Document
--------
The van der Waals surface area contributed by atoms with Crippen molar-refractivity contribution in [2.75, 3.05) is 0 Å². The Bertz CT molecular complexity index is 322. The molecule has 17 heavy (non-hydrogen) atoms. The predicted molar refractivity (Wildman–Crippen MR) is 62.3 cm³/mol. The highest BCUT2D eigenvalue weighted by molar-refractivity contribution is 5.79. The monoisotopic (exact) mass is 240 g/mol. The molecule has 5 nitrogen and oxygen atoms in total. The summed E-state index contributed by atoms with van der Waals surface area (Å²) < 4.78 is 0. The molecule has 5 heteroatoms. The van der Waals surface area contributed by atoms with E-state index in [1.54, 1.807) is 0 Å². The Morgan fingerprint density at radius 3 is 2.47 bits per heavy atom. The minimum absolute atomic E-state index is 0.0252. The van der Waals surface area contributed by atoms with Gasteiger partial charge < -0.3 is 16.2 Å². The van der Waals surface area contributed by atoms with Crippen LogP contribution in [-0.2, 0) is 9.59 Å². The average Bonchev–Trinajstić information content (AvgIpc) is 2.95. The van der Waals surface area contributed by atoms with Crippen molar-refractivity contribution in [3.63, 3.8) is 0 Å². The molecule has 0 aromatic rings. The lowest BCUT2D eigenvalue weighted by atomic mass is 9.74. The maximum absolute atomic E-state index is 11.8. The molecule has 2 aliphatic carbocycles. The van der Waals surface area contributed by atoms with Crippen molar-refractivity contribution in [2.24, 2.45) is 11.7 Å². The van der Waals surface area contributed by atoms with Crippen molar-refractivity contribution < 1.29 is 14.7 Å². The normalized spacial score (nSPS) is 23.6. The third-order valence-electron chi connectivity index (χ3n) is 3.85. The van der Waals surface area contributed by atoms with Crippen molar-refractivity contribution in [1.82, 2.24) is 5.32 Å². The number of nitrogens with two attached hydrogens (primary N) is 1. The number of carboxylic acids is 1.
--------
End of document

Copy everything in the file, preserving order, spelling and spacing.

The van der Waals surface area contributed by atoms with Crippen molar-refractivity contribution in [2.75, 3.05) is 0 Å². The Bertz CT molecular complexity index is 322. The molecule has 17 heavy (non-hydrogen) atoms. The predicted molar refractivity (Wildman–Crippen MR) is 62.3 cm³/mol. The highest BCUT2D eigenvalue weighted by molar-refractivity contribution is 5.79. The monoisotopic (exact) mass is 240 g/mol. The molecule has 5 nitrogen and oxygen atoms in total. The summed E-state index contributed by atoms with van der Waals surface area (Å²) < 4.78 is 0. The molecule has 5 heteroatoms. The van der Waals surface area contributed by atoms with E-state index in [1.54, 1.807) is 0 Å². The Morgan fingerprint density at radius 3 is 2.47 bits per heavy atom. The minimum absolute atomic E-state index is 0.0252. The van der Waals surface area contributed by atoms with Gasteiger partial charge < -0.3 is 16.2 Å². The van der Waals surface area contributed by atoms with Crippen LogP contribution in [-0.2, 0) is 9.59 Å². The average Bonchev–Trinajstić information content (AvgIpc) is 2.95. The van der Waals surface area contributed by atoms with Crippen molar-refractivity contribution in [3.63, 3.8) is 0 Å². The molecule has 0 aromatic rings. The lowest BCUT2D eigenvalue weighted by atomic mass is 9.74. The maximum absolute atomic E-state index is 11.8. The molecule has 2 aliphatic carbocycles. The van der Waals surface area contributed by atoms with Crippen molar-refractivity contribution in [2.24, 2.45) is 11.7 Å². The van der Waals surface area contributed by atoms with Crippen molar-refractivity contribution < 1.29 is 14.7 Å². The normalized spacial score (nSPS) is 23.6. The third-order valence-electron chi connectivity index (χ3n) is 3.85. The van der Waals surface area contributed by atoms with Crippen molar-refractivity contribution in [1.82, 2.24) is 5.32 Å². The number of nitrogens with two attached hydrogens (primary N) is 1. The number of carboxylic acids is 1.